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christopherdombrowski

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Reply with quote  #61 
Quote:
Originally Posted by royalcello

I can remain a member of The Episcopal Church and not accept what happened in Minneapolis in the summer of 1976.


Sure, but it's not an isolated incidence. Far from being condemned, WO just built official support in TEC further and further from that point. Now your very Presiding Bishop is a woman.

I am not righting this as an attempt to attack WO. I just don't know that opposition to it can really be held in integrity in TEC, save perhaps with some highly dire perspective on its condition.
royalcello

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Reply with quote  #62 
I know.  It's a mess.  It just means I basically ignore what goes on outside my parish (and my "virtual" one).
BaronVonServers

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Reply with quote  #63 
The 'canons' of TEC do not allow opposition to WO.

Thanks be to God, there is the ACNA, where diocese determine their own stance on WO.  Women 'priests' that is.  No she-bishops in ACNA.

The Dioces of the South (Anti-WO) sharing geography with the Diocese of the Gulf-Atlantic (Pro-WO), and both sharing geography with the REC Diocese of the South (A 'contiuum church' that has joined with ACNA).

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christopherdombrowski

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Reply with quote  #64 
Quote:
Originally Posted by Peter
Bishop Burnham, one of the soon-to-be apostates


Woah! "Apostates"?! How exactly just this qualify as a matter of apostasy?

Quote:
Originally Posted by Peter
Which rather ignores the point that the division was forced by Rome and the absolutist Petrine claims


It is quite a common, but nonetheless false, myth that the doctrine of papal supremacy is relevant to this matter. England was within the Pope's canonically established jurisdiction any way you look at it. Papal supremacy was relevant in the East-West schism when the Pope started claiming authority over churches which he had not canonically been granted authority over. It's irrelevant to the English schism, however, as Rome had canonically been granted authority over essentially all of the area formerly constituting the Western Roman Empire. As it is, thus, the English schism was nothing less than a rebellion against canon law.

Quote:
Originally Posted by Peter
Just say straight out that you're leaving because you can't stand either women or queers in orders


While many leaving the Anglican Communion now are doing so pretty much solely on this basis, I don't think it's far to generalize all of them that way. It would seem that some are legitimately converting to the dogmatic tradition of Rome. For instance, the bishops of the Traditional Anglican Communion all officially subscribed to the entirety of the Catechism.

Quote:
Originally Posted by Peter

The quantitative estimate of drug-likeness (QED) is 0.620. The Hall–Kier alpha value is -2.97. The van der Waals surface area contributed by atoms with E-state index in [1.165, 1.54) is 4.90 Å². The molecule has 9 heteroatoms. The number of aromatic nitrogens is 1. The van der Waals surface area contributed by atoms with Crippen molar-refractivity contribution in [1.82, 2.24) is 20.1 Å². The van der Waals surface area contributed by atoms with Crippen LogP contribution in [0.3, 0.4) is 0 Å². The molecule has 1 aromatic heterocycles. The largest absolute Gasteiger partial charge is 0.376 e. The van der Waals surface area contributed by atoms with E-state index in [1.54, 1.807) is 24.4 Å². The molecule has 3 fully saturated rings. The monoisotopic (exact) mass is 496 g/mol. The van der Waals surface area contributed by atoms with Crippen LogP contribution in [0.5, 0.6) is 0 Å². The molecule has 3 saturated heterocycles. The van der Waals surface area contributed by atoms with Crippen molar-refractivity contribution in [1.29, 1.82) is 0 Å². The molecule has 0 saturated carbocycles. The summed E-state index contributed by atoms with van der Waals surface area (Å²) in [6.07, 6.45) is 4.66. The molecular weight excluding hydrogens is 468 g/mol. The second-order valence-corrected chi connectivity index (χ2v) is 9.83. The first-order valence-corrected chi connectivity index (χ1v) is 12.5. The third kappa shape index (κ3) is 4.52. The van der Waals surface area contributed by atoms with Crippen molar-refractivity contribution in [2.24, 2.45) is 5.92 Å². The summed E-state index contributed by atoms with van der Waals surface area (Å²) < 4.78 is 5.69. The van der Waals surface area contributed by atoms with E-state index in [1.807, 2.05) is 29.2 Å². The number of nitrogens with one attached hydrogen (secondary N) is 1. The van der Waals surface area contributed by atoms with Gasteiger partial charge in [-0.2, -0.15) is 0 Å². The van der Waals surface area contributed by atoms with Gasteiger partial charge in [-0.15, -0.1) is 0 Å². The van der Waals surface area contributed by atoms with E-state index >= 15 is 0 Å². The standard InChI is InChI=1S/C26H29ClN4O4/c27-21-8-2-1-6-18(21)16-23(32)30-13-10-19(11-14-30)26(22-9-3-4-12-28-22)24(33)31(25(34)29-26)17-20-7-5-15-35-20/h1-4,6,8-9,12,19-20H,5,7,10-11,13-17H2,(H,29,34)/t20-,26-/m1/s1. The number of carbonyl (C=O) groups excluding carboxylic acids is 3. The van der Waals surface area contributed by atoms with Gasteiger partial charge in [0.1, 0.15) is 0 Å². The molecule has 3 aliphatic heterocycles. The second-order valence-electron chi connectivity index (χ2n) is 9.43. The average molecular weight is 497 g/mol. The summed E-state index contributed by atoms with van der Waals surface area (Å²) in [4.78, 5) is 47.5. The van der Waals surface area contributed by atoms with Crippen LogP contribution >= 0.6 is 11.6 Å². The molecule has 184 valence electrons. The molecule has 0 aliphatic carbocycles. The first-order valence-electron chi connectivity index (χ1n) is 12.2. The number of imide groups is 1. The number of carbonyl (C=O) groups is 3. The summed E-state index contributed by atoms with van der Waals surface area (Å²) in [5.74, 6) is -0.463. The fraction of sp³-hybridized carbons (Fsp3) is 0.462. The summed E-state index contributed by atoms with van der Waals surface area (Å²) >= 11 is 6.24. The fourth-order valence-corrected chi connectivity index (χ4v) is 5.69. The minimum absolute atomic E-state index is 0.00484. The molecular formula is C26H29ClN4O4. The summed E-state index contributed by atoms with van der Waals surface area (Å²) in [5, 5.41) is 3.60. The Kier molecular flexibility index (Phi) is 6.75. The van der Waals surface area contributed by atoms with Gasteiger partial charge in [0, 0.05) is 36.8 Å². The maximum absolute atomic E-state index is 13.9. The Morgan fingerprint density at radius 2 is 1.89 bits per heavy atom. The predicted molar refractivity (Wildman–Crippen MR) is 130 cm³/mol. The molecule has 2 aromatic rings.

Anyone likely to defend his flock against Roman poaching


I don't know about this "poaching" business. My guess is that the majority of initiating towards joining Rome is on the part of the converts themselves rather than Rome.

Quote:
Originally Posted by Peter
and accuse Pope Benedict of aggressively promoting disunity


Disunity? How is coming into full communion a matter of disunity? If anything I would think it would be the opposite.
christopherdombrowski

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Reply with quote  #65 
Quote:
Originally Posted by BaronVonServers
The East has had married priests and unmarried bishops for several centuries now


We have always had married priests.

Having no married bishops is about 1500 years old.

Quote:
Originally Posted by BaronVonServers
the 'division' between 'OK as Priest - NOT OK as Bishop' can be continued for a long time.  Not that I'd be at all happy with a woman who thought she was a priest, I think the 'distinction' is not inherently deadly.


Well, it doesn't threaten the historical, collective continuum of sacramental form like female bishops does. But if it is actually a matter of heresy, then it could possibly threaten the integrity of the faith just having female priests.
Peter

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Reply with quote  #66 
I'll let Elizabeth I speak for me, in words she used early in her reign to some Romish bishops. The language is perhaps a little strong and the history not entirely accurate, but I tend to agree with the gist:

Sirs,

As to your entreaty for us to listen to you we waive it; yet do return you this our answer. Our realm and subjects have been long wanderers, walking astray, whilst they were under the tuition of Romish pastors, who advised them to own a wolf for their head (in lieu of a careful shepherd) whose inventions, heresies and schisms be so numerous, that the flock of Christ have fed on poisonous shrubs for want of wholesome pastures. And whereas you hit us and our subjects in the teeth that the Romish Church first planted the Catholic within our realm, the records and chronicles of our realm testify the contrary; and your own Romish idolatry maketh you liars; witness the ancient monument of Gildas unto which both foreign and domestic have gone in pilgrimage there to offer. This author testifieth Joseph of Arimathea to be the first preacher of the word of God within our realms. Long after that, when Austin came from Rome, this our realm had bishops and priests therein, as is well known to the learned of our realm by woeful experience, how your church entered therein by blood; they being martyrs for Christ and put to death because they denied Rome's usurped authority.

As for our father being withdrawn from the supremacy of Rome by schismatical and heretical counsels and advisers; who we pray advised him more or flattered him than you good Mr Heath, when you were Bishop of Rochester? And than you Mr Bonner when you were archdeacon? And you Mr Turberville? Nay further, who was more an adviser of our father than your great Stephen Gardiner, when he lived? Are ye not then those schismatics and heretics? If so, suspend your evil censures.
christopherdombrowski